No Comment — March 3, 2009, 7:16 am

George W. Bush’s Disposable Constitution

Yesterday the Obama Administration released a series of nine previously secret legal opinions crafted by the Office of Legal Counsel to enhance the presidential powers of George W. Bush. Perhaps the most astonishing of these memos was one crafted by University of California at Berkeley law professor John Yoo. He concluded that in wartime, the President was freed from the constraints of the Bill of Rights with respect to anything he chose to label as a counterterrorism operations inside the United States.

Here’s Neil Lewis’s summary in the New York Times:

“The law has recognized that force (including deadly force) may be legitimately used in self-defense,” Mr. Yoo and Mr. Delahunty wrote to Mr. Gonzales. Therefore any objections based on the Fourth Amendment’s ban on unreasonable searches are swept away, they said, since any possible privacy offense resulting from such a search is a lesser matter than any injury from deadly force. The Oct. 23 memorandum also said that “First Amendment speech and press rights may also be subordinated to the overriding need to wage war successfully.” It added that “the current campaign against terrorism may require even broader exercises of federal power domestically.”

John Yoo’s Constitution is unlike any other I have ever seen. It seems to consist of one clause: appointing the President as commander-in-chief. The rest of the Constitution was apparently printed in disappearing ink.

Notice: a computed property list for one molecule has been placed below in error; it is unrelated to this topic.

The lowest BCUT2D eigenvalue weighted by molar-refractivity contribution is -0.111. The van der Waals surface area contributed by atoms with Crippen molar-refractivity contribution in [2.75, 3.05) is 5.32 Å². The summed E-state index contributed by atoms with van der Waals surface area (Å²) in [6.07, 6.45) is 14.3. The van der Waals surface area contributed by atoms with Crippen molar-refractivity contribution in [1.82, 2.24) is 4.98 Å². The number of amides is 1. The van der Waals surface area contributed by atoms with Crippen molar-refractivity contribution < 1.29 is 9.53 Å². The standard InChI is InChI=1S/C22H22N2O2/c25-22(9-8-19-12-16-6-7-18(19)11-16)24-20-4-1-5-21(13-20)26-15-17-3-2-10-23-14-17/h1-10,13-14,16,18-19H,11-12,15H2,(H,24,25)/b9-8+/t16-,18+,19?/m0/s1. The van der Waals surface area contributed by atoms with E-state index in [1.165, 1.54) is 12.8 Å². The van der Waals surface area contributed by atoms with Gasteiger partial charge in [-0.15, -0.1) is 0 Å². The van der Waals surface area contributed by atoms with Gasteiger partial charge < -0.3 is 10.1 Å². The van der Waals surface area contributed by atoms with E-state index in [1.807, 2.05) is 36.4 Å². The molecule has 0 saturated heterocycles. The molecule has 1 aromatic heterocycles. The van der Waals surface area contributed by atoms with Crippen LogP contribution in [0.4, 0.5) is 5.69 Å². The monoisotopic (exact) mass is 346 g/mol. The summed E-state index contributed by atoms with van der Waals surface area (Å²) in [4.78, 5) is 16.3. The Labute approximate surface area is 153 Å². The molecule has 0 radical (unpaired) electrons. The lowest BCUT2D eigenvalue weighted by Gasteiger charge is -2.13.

We need to know how the memo was used. Bradbury suggests it was not much relied upon; I don’t believe that for a second. Moreover Bradbury’s decision to wait to the very end before repealing it suggests that someone in the Bush hierarchy was keen on having it.

It’s pretty clear that it served several purposes. Clearly it was designed to authorize sweeping warrantless surveillance by military agencies such as the Defense Intelligence Agency and the National Security Agency. Using special new surveillance programs that required the collaboration of telecommunications and Internet service providers, these agencies were sweeping through the emails, IMs, faxes, and phone calls of tens of millions of Americans. Clearly such unlawful surveillance occurred. But the language of the memos suggest that much more was afoot, including the deployment of military units and military police powers on American soil. These memos suggest that John Yoo found a way to treat the Posse Comitatus Act as suspended.